Chronic Obstructive Pulmonary Disease (COPD) Frequently Asked Questions
COPD is a chronic lung disease that is strongly linked to cigarette smoking. Other types of tobacco smoking — including pipes, cigars and water pipes — and smoking marijuana are also risk factors.
Additional risk factors for COPD include exposure to second-hand smoke and air pollutants (air pollution, chemical fumes or dust), genetics/family history and advancing age.
COPD symptoms can vary widely from patient to patient. The most common symptoms are chronic cough, saliva/mucus production, shortness of breath (especially with exertion) and fatigue. Symptoms often progress slowly over time, or may come and go in people with milder stages of COPD. Symptoms can also suddenly worsen (called acute exacerbation).
The 4 stages of COPD are:
- Very Severe
Doctors determine which stage a patient is in by using a breathing test called a pulmonary function test. This test measures how hard it is for a patient to breathe out (called airflow obstruction). Your doctor will also talk to you about your symptoms, how many times you’ve had moderate to severe flare-ups and whether you have other chronic diseases.
Patients with COPD are also divided into 4 groups — A, B, C or D. Which group a patient is in depends on his or her symptoms and how often the disease worsens (exacerbates). The 4 groups progress from mild to severe, with Group A patients having mild COPD symptoms and lowest risk of exacerbation, and Group D patients having severe symptoms and frequent exacerbation.
The life expectancy of COPD patients can vary greatly and depends on factors such as the severity of airflow obstruction, a patient’s smoking history and overall health. On average, patients with COPD live 5 to 14 years following diagnosis, depending on the stage. To determine a patient’s survival rate, doctors use the BODE index to measure 4 different factors — body mass index, airway obstruction, dyspnea (a patient’s degree of breathlessness) and exercise tolerance.
A flare-up or exacerbation of COPD is when symptoms suddenly worsen. Symptoms of a flare-up include:
- Coughing and/or wheezing with or without mucus
- Shortness of breath
- Swelling in the ankles, legs or feet
- Chest tightness
- Low energy
- Frequent respiratory infections
If you experience symptoms of a flare-up, stay calm and call your doctor. Treatments are available, including medications and steroids.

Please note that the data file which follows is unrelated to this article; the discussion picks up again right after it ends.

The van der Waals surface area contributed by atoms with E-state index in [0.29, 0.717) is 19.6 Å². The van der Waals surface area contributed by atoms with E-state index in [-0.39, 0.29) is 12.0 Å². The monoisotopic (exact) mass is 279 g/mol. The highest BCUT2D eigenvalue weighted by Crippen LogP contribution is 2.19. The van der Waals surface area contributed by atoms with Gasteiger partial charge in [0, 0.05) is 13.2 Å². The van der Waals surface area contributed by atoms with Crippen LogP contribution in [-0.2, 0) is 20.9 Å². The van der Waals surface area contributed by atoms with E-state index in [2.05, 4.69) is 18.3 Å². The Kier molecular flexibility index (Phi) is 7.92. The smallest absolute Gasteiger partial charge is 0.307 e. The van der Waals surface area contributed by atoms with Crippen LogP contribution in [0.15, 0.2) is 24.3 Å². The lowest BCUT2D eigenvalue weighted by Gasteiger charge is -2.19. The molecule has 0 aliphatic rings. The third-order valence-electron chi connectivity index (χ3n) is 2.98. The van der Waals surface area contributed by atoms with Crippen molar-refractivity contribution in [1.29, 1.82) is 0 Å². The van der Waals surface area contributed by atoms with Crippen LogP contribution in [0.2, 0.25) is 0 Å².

Some flare-ups are very serious, and you should call 911 or go to your nearest emergency room right away. Serious signs include:
- Fast heartbeat
- Blue lips, fingernails or toenails
- Cannot catch your breath or have a hard time talking
- Feel foggy, or are not mentally alert
A flare-up (or exacerbation) of COPD symptoms can last 7 to 10 days, but may go on for a longer period of time. Symptoms include having a hard time catching your breath or getting enough air, increased mucus, coughing and wheezing. If you experience any of these symptoms — especially if you have had a respiratory infection — talk to your doctor. Treatments are available, including medications and steroid therapy.
COPD is most commonly linked to smoking, but even non-smokers can get COPD. Risk factors for developing COPD include:
- Smoking cigarettes
- Exposure to second-hand smoke or other lung irritants, such as smoke from a fire or fireplace
- Long-term exposure to chemical fumes and agents
- Asthma and chronic bronchitis
- Recurrent respiratory infections
- Genetic factors
- Age and gender
Your doctor may test you for COPD if you have problems with shortness of breath, chronic cough, mucous production or recurrent respiratory infections.
Chronic obstructive pulmonary disease, or COPD, is a term used for a group of lung conditions that affect your breathing. Emphysema is a type of COPD that causes damage to the air sacs in your lungs. Emphysema is caused by exposure to irritants such as tobacco smoke, air pollution or chemical fumes.
COPD and asthma have similar symptoms, but they’re actually quite unique lung conditions. Here’s how to know the difference:
- Usually diagnosed after the age of 40
- Symptoms persist despite treatment
- History of exposure to lung irritants, such as tobacco smoke
- Symptoms get worse over time
- Chest X-ray shows lung changes
- Usually starts before the age of 20
- Is common in those with a family history of asthma or allergies
- Symptoms tend to come and go
- Symptoms respond to bronchodilator treatment or steroid treatment
- Chest X-ray is normal
It’s important to get a correct diagnosis, because COPD symptoms of cough and shortness of breath are also symptoms of asthma. Talk to your doctor about a referral to a pulmonologist, a doctor who specializes in lung conditions and diseases.